Home > Favorite Article of the Week, Professional Communication > Getting from “we can’t” to “we can”

Getting from “we can’t” to “we can”

In  their recent article, Use Language to Shape a Creative Culture, the authors Tom and David Kelley explore how language can shape organizational culture.

In the article, the authors provide anecdotal evidence of how to move from statements like “we can’t do that” and “That will never work” to “how might we.” Three powerful words.

According to the authors:

The “how” suggests that improvement is always possible. The only question remaining is how we will find success. The word “might” temporarily lowers the bar a little. It allows us to consider wild or improbable ideas instead of self-editing from the very beginning, giving us more chance of a breakthrough. And the “we” establishes ownership of the challenge, making it clear that not only will it be a group effort, but it will be our group.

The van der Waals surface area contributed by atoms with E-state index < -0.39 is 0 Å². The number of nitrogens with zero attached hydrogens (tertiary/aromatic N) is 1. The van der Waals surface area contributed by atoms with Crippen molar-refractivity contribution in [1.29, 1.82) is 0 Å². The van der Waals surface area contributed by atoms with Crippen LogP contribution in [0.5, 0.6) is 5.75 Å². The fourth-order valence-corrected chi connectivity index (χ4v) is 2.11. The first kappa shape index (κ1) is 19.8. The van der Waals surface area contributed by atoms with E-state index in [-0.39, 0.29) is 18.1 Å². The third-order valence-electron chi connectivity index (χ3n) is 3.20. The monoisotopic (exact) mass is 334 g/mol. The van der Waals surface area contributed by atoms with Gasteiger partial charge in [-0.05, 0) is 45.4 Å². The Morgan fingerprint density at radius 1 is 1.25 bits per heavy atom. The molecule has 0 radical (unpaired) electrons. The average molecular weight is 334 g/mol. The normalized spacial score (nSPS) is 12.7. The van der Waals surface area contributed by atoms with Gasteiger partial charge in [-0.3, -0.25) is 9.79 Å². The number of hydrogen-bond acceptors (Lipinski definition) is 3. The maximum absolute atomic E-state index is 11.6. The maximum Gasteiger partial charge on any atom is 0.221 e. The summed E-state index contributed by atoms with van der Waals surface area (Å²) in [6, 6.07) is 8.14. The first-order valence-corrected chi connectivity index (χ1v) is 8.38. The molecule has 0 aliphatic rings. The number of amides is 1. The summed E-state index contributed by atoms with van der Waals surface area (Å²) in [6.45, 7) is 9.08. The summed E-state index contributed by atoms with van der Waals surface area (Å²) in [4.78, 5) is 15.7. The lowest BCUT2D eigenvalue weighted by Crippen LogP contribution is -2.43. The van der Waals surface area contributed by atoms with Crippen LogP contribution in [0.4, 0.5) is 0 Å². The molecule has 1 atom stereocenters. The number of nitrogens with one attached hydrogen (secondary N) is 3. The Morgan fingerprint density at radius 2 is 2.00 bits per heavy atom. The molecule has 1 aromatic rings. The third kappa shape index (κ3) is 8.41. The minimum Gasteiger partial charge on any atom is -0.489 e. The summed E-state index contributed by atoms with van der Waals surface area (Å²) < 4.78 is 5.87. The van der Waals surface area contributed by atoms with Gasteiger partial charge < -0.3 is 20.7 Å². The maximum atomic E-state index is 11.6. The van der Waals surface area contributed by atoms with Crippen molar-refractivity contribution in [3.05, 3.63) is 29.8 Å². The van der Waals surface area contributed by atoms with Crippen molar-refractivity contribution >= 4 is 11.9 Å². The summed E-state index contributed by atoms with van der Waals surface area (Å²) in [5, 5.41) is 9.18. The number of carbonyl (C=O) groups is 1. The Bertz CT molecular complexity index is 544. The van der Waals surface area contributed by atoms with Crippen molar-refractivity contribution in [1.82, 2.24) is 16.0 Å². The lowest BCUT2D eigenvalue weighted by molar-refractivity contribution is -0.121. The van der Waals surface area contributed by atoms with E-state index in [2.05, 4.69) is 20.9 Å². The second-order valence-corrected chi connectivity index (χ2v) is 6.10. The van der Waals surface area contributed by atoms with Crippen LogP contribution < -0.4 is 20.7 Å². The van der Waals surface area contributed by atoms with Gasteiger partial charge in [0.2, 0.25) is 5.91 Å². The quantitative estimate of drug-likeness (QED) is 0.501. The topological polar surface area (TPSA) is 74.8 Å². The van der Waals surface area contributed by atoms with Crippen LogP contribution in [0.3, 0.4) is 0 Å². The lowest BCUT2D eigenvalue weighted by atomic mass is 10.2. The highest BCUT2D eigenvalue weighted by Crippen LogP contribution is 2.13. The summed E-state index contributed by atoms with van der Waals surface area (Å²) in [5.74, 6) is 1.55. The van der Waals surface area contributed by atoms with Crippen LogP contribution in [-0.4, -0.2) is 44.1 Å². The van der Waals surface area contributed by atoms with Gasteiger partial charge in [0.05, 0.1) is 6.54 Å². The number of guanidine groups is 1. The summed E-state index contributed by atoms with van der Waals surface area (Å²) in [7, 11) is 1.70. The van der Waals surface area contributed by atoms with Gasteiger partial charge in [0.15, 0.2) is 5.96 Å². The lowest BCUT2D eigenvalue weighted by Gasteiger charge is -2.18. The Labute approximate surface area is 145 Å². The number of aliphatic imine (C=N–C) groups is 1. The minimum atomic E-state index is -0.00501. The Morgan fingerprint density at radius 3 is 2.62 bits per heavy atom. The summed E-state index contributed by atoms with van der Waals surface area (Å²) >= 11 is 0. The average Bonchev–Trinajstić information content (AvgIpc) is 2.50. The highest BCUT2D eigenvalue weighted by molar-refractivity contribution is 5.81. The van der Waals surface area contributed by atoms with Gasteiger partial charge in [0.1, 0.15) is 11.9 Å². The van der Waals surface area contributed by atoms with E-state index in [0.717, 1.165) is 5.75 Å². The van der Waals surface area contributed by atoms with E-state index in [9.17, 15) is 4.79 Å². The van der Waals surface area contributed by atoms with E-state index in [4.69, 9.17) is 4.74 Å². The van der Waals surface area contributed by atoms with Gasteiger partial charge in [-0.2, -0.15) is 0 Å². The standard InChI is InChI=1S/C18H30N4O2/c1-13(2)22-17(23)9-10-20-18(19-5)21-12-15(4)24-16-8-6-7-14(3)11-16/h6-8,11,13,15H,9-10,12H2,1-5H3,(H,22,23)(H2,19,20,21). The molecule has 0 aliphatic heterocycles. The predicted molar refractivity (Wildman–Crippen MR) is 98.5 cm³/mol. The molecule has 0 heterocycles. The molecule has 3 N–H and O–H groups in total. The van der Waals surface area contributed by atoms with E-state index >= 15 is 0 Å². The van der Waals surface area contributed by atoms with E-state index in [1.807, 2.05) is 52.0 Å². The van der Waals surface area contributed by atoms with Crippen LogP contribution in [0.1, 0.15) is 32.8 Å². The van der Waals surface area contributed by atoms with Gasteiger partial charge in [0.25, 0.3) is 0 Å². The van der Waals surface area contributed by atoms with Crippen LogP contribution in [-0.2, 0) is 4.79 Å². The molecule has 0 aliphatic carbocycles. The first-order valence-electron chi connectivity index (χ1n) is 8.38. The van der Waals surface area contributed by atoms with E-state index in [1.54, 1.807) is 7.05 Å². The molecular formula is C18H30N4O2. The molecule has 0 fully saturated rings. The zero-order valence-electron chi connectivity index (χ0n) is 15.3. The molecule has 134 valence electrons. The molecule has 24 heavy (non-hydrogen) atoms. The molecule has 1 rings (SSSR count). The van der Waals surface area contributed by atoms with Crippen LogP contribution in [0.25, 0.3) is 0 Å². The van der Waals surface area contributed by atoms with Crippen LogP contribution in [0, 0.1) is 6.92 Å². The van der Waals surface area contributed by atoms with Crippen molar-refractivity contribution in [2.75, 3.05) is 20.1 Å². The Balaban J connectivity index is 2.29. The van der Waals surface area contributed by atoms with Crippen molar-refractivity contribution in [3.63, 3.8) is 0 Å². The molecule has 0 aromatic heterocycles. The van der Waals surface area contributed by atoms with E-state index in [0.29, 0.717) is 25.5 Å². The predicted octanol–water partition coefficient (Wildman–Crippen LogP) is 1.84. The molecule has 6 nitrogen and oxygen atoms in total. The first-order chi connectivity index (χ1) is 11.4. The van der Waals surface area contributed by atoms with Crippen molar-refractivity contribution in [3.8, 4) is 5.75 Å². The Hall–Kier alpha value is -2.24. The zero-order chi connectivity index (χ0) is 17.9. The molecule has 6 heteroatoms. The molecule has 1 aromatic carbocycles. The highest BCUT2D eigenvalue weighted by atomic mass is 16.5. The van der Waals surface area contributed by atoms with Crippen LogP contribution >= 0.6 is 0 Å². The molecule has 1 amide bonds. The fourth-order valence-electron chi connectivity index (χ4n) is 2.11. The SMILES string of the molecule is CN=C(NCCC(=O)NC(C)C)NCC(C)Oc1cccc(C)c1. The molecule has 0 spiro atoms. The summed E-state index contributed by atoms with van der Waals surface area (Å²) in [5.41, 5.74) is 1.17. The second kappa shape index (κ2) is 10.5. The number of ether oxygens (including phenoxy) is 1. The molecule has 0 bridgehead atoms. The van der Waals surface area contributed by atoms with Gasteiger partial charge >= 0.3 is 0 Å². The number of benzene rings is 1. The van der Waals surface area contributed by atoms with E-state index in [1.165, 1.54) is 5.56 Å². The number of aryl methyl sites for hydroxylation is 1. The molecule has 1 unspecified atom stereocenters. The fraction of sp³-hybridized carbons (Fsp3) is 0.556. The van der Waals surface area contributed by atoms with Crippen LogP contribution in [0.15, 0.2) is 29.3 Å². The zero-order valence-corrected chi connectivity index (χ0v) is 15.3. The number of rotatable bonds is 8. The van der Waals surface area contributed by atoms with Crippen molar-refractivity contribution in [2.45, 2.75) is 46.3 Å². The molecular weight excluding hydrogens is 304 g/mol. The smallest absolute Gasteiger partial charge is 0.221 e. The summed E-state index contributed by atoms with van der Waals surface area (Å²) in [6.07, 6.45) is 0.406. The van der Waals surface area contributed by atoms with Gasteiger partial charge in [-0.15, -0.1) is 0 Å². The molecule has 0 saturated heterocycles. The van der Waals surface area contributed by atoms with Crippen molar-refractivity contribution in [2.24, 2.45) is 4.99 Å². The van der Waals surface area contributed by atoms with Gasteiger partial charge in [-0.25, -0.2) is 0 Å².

From my perspective, the takeaways are:

  • Seemingly small factors can be important in shaping an organization

  • Our words and our actions are always on display for co-workers, supervisors, vendors, outsiders, and customers. Never thought of organizations as a collection of voyeurs and exhibitionists!

  • I suspect the use of language in organizations is under examined

  • “I can’t” or “we can’t” are some of the worst words we can use.

  • Shift focus from the negative to the positive

In truth, I have never thought much about the importance of the language that is used in an organization, but suspect I will now.

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